Sunday, July 6, 2008

Mirabell Garten

This Morning I got up and had some time before the first class meeting. I took bus #3 into town and got off near the Mirabell Gardens. These formal gardens a part of the Prince-Archbishop’s summer residence (not the summer day residence – that’s Schloss Hellbrun.) The gardens are spectacular and immaculately kept, although have seen the guy with the smelly little diesel cart and tank at work I don’t want to know what type of crap they’re pouring on these plants.

I found a garden of odd little stone dwarves while exploring the north end of the park. I stood on a hillock where the garden commemorated Kaiser Franz-Josef, photographing the perfectly framed view of the Alt Stadt with the dome and the Festung. Suddenly and old time Austrian band marched out of Schloss Mirabell and into the gardens. Imagine the perfection of the scene, with the band playing, the brilliant sunlit morning, the gardens in full bloom. I was enchanted.

While they played I explored an open-air theatre made from hedges. It even has a pit for an orchestra. What a great spot for “A Midsummer Night’s Dream!” While exploring the labyrinth of paths that provide for the entrances and exits of actors, I stumbled upon a playground full a child’s dreams worth of gargantuan playground equipment.

I crossed the river and went looking in the northern end of the Alt Stadt, where the Monchsberg squeezes the city against the river, for a good inexpensive lunch. I found it at a little pizza place called Soli where the proprietor served me a hot plate of Risotto with clams. I sat outdoors in a little square watching people and carriages go by, marveling that here I was alone in Europe. It was like something I might have read about someone else doing. Now I was that person.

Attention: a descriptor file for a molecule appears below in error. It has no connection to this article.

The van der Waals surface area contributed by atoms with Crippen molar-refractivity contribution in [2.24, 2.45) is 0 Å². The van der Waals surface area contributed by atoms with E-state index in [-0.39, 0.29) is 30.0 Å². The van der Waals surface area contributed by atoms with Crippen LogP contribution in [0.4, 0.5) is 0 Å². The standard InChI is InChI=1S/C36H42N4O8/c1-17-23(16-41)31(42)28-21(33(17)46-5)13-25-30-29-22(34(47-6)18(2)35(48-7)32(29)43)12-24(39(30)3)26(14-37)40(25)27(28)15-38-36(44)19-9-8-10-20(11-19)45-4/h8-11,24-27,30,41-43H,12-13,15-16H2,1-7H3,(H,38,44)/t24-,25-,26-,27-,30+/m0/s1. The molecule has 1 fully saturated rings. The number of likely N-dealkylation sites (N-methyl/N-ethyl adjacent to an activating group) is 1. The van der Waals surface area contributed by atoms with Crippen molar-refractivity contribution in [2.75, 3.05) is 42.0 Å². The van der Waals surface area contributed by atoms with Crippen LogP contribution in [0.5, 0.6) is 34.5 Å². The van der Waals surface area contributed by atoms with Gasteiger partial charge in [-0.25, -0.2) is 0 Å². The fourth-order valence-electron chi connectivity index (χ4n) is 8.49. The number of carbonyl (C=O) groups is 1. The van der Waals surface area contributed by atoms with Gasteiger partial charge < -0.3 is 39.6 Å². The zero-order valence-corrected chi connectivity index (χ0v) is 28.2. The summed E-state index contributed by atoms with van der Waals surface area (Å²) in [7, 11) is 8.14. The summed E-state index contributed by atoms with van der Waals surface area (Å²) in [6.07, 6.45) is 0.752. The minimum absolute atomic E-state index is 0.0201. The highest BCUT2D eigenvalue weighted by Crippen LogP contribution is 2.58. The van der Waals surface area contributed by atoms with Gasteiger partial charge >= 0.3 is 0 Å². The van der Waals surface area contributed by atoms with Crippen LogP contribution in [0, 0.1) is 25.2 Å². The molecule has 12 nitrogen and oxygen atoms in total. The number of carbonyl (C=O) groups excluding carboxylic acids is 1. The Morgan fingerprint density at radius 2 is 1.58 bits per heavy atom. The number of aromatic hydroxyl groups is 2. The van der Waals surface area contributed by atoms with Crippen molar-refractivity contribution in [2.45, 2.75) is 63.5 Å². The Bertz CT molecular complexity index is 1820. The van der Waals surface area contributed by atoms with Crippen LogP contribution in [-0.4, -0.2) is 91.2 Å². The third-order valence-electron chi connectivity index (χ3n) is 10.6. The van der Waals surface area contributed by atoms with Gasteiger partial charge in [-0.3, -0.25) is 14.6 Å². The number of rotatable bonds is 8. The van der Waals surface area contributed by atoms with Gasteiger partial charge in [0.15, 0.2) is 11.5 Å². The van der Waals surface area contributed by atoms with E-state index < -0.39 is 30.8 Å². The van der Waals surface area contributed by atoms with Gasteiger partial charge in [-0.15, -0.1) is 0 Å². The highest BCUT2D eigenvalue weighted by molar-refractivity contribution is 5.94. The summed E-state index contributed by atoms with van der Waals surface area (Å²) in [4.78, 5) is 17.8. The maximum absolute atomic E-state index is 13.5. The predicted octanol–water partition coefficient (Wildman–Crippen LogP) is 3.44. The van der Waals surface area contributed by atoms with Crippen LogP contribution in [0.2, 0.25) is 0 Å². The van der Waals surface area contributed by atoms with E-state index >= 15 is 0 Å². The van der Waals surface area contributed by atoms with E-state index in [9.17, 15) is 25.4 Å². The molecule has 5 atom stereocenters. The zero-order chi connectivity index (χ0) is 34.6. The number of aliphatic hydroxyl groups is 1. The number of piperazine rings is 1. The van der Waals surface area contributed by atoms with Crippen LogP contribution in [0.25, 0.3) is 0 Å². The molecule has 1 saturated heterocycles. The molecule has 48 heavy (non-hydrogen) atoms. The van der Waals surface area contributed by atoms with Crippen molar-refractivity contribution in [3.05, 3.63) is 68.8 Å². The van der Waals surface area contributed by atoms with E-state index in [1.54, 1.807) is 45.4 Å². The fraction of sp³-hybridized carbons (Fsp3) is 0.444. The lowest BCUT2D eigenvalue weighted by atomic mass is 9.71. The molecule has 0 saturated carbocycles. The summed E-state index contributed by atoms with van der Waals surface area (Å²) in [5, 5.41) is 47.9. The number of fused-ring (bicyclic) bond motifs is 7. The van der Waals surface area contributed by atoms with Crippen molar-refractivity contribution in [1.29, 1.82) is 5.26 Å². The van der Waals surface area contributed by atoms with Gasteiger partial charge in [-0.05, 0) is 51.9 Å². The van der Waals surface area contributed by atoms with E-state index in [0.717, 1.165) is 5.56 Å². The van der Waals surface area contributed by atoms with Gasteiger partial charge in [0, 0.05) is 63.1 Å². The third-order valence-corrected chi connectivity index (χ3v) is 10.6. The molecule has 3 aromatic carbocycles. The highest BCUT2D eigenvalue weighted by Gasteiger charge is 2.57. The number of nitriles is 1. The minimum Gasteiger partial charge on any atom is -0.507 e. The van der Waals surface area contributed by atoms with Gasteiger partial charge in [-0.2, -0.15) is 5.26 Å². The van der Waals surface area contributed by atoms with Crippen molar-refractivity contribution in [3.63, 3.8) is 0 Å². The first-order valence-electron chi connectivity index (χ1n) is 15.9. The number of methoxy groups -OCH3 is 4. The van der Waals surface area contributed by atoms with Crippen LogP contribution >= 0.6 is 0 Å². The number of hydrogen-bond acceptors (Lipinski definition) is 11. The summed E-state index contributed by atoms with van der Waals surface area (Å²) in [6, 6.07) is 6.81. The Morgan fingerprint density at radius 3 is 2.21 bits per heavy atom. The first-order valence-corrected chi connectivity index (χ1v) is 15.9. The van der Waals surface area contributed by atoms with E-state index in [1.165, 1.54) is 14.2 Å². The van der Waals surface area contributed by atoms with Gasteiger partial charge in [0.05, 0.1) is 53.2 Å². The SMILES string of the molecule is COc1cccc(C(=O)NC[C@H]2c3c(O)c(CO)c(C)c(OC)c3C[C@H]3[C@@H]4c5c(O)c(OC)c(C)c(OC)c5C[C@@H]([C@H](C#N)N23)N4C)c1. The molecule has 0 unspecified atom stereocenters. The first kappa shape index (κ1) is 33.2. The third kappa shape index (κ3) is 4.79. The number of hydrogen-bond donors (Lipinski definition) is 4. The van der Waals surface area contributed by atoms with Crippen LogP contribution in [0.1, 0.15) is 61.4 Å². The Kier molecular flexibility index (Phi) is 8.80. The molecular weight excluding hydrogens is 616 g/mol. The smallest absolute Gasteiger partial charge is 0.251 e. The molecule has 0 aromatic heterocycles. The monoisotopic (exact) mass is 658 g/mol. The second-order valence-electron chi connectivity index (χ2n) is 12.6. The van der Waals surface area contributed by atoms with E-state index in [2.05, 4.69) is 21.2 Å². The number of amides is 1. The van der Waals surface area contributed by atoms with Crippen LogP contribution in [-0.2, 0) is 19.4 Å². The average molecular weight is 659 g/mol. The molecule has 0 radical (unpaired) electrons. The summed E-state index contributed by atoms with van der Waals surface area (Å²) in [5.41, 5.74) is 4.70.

I went next door and took a lift to the Museum of Modern Art which is located next to a castle atop the Monchsberg . The museum was a little disappointing, as they were showing work by British and American artists the sort of which I felt I could easily see in the United States. I walked out of the museum for the view and was a little disappointed by that too, having been on the platform of the Festung the day before.

I meandered back through the city and decided to give the dome a second try. Probably because I was less exhausted after a good night’s sleep, I really got into it. I went around really examining all of the art, especially the eight smaller altars at the sides of the church as well as the ceilings, really trying to identify the biblical stories they were based on. It’s interesting, a gothic cathedral would have a great deal of statuary on the outside, the building serving as a vast sculptural encyclopedia of faith for the vast majority who were not literate. The Baroque Dome achieves much the same thing, except on the inside using paintings and frescos.

Worried that my time in town had gotten past me, I hopped the bus back to the Frohnburg.

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